De Marco Castro, E., P. C. Calder, and H. M. Roche. 2020. “Beta-1,3/1,6-Glucans and Immunity: State of the Art and Future Directions.” Mol. Nutr. Food Res.

De Vrese, M., P. Rautenberg, and C. Laue, et al. 2005. “Probiotic Bacteria Stimulate Virus-Specific Neutralizing Antibodies Following a Booster Polio Vaccination.” Eur. J. Nutr. 44(7): 406–413.

Gosalbez, L. and L. Harthoorn. “Understanding Bimuno and Immunity.” Clasado Biosciences. White paper.

Hawkins, J., C. Baker, and L. Cherry, et al. 2019. “Black Elderberry (Sambucus nigra) Supplementation Effectively Treats Upper Respiratory Symptoms: A Meta-analysis of Randomized, Controlled Clinical Trials.” Compl. Ther. Med. 42: 361–365.

Iddir, M., A. Brito, and G. Dingeo, et al. 2020. “Strengthening the Immune System and Reducing Inflammation and Oxidative Stress through Diet and Nutrition: Considerations During the COVID-19 Crisis.” Nutrients 12(6): 1562.

Innova Market Insights. 2020. “Immune Health. Trends and Innovation.” Spotlight on Immunity Webinar. July 29.

Jespersen L., I. Tarnow, and D. Eskesen, et al. 2015. “Effect of Lactobacillus paracasei subsp. paracasei, L. casei 431 on Immune Response to Influenza Vaccination and Upper Respiratory Tract Infections in Healthy Adult Volunteers: A Randomized, Double-blind, Placebo-controlled, Parallel-Group Study.” Am. J. Clin. Nutr. 101(6): 1188–96.

Meng, F. 2016. “Baker’s Yeast Beta-Glucan Decreases Episodes of Common Childhood Illness In 1 to 4 Year Old Children during Cold Season in China.” J. Nutr. Food Sci. 6: 518.

Rizzardini, G., D. Eskesen, and P. C. Calder, et al. 2012. “Evaluation of the Immune Benefits of Two Probiotic Strains Bifidobacterium animalis ssp. lactis, BB-12 and Lactobacillus paracasei ssp. paracasei, L. casei 431 in an Influenza Vaccination Model: A Randomized, Double-blind, Placebo-controlled Study.” Br. J. Nutr. 107(6): 876–84.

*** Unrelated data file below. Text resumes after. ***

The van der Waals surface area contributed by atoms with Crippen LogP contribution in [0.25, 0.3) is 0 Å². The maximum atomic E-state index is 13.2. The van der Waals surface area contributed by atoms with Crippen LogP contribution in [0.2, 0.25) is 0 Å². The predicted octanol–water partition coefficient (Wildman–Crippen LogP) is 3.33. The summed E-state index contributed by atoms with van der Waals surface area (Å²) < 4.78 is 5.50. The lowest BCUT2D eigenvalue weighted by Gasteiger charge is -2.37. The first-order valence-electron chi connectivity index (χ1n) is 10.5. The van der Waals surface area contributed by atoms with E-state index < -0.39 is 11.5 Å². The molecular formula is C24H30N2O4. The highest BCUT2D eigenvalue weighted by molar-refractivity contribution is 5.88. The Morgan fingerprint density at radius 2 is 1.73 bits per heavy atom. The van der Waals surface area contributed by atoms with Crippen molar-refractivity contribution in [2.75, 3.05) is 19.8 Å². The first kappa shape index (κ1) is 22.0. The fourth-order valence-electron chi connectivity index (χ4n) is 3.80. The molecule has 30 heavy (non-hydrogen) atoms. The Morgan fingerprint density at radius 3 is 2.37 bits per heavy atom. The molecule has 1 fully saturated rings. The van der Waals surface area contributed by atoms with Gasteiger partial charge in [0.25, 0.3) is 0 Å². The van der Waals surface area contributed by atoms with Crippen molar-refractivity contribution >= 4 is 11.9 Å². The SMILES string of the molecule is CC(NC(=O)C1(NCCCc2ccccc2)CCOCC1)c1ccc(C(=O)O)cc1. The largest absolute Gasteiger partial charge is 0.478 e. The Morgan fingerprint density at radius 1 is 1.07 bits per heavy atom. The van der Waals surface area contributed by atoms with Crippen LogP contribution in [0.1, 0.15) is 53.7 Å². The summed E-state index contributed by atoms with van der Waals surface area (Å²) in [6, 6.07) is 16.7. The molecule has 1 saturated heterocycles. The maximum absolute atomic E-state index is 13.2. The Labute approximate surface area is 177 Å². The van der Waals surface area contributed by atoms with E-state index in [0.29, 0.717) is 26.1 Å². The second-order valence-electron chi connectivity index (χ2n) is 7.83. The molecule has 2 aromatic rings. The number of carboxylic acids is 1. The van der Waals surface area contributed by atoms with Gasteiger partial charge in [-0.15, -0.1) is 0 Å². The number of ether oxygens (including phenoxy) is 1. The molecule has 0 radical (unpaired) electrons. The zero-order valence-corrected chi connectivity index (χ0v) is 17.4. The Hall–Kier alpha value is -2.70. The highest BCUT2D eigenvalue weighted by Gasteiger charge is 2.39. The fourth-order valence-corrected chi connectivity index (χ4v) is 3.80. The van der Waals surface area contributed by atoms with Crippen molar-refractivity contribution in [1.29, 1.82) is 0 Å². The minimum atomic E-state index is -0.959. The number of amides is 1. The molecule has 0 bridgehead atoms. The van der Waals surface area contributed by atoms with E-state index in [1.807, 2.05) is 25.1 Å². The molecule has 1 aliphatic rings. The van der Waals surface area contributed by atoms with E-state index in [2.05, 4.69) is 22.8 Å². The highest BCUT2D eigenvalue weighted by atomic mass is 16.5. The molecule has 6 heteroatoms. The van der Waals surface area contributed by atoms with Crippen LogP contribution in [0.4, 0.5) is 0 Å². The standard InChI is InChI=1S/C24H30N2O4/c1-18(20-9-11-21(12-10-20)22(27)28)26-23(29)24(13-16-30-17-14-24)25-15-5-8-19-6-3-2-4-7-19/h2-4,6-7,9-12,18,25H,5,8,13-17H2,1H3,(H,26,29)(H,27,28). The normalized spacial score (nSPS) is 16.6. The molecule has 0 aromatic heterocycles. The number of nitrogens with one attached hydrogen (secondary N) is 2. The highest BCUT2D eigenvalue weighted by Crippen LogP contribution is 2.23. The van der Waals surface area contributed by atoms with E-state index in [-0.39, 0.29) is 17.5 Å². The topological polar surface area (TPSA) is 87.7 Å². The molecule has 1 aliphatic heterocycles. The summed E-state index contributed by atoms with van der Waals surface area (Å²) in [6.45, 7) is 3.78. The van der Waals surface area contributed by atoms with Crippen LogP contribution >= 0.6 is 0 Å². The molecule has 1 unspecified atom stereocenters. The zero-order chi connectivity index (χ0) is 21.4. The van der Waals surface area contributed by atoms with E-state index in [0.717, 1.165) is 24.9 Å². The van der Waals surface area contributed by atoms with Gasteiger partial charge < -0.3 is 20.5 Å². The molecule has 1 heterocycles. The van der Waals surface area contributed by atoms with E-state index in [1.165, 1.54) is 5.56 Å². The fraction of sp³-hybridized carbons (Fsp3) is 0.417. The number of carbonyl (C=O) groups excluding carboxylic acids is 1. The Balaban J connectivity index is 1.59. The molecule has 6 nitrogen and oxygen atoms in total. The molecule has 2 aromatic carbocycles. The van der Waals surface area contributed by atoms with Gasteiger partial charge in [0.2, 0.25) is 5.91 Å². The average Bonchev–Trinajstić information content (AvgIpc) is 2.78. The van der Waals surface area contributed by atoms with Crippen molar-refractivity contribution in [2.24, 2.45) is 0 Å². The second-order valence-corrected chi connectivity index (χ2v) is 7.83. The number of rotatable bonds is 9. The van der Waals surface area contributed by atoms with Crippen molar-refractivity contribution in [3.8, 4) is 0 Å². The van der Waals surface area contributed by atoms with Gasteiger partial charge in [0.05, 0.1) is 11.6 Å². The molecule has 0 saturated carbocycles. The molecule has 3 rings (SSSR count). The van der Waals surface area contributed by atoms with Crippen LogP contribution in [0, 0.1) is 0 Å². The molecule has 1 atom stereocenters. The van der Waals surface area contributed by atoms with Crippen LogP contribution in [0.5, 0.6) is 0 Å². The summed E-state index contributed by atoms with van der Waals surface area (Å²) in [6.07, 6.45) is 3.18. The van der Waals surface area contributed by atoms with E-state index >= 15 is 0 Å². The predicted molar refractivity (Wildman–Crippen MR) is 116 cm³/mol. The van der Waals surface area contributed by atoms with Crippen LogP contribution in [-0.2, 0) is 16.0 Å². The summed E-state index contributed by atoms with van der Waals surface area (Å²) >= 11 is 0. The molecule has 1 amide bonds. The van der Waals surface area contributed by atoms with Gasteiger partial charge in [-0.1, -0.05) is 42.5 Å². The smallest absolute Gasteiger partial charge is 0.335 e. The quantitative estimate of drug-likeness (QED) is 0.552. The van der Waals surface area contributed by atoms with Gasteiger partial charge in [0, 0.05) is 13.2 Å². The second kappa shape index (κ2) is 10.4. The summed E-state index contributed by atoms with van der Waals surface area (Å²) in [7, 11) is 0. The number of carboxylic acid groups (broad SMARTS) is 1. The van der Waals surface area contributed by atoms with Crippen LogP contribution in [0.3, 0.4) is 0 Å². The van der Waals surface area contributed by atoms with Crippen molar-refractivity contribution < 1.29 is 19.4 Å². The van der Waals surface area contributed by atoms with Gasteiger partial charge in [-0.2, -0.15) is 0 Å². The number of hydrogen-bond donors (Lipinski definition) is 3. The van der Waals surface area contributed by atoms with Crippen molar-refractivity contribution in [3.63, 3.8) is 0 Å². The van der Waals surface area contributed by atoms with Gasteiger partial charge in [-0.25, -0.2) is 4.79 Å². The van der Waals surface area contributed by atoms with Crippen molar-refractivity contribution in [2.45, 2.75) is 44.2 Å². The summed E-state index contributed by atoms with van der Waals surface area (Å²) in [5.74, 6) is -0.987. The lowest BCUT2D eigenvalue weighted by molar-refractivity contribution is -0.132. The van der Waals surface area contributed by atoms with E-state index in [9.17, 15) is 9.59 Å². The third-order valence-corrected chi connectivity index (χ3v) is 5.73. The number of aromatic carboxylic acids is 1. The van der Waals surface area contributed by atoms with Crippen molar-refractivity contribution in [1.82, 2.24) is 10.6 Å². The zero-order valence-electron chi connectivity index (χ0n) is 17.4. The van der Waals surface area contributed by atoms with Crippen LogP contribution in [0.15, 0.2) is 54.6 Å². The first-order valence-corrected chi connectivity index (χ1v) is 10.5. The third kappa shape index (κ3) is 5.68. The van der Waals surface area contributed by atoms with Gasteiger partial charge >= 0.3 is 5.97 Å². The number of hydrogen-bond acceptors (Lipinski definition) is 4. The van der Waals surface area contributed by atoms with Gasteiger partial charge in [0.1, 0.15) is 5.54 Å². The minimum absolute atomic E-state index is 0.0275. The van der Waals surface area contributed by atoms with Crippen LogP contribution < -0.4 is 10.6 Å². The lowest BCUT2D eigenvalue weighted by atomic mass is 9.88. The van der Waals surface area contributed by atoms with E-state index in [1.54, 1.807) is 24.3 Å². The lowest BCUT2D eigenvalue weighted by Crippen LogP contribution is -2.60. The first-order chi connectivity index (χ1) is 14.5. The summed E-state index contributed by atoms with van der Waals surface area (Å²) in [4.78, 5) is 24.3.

Tiralongo, E., S. S. Wee, and R. A. Lea. 2016. “Elderberry Supplementation Reduces Cold Duration and Symptoms in Air Travellers: A Randomized, Double-Blind, Placebo-Controlled Clinical Trial.” Nutrients 8: 182.

Trachootham, D., C. Chupeerach, and S. Tuntipopipat, et al. 2017. “Drinking Fermented Milk Containing Lactobacillus paracasei 431 (IMULUS) Improves Immune Response Against H1N1 and Cross-reactive H3N2 Viruses after Influenza Vaccination: A Pilot Randomized Triple-Blinded Placebo Controlled Trial.” J. Funct. Foods 33: 1–10.

Vulevic, J., A. Juric, and G. E. Walton, et al. 2015. “Influence of Galacto-oligosaccharide Mixture (B-GOS) on Gut Microbiota, Immune Parameters and Metabonomics in Elderly Persons.” Br. J. Nutr. 114(4): 586–95.

West, N. P, P. L. Horn, and D. B. Pyne, et al. 2014. “Probiotic Supplementation for Respiratory and Gastrointestinal Illness Symptoms in Healthy Physically Active Individuals.” Clin. Nutr. 33(4): 581–7.

About the Author

Linda Milo Ohr is a food scientist and writer based in Highlands Ranch, Colo. ([email protected]).
Linda Ohr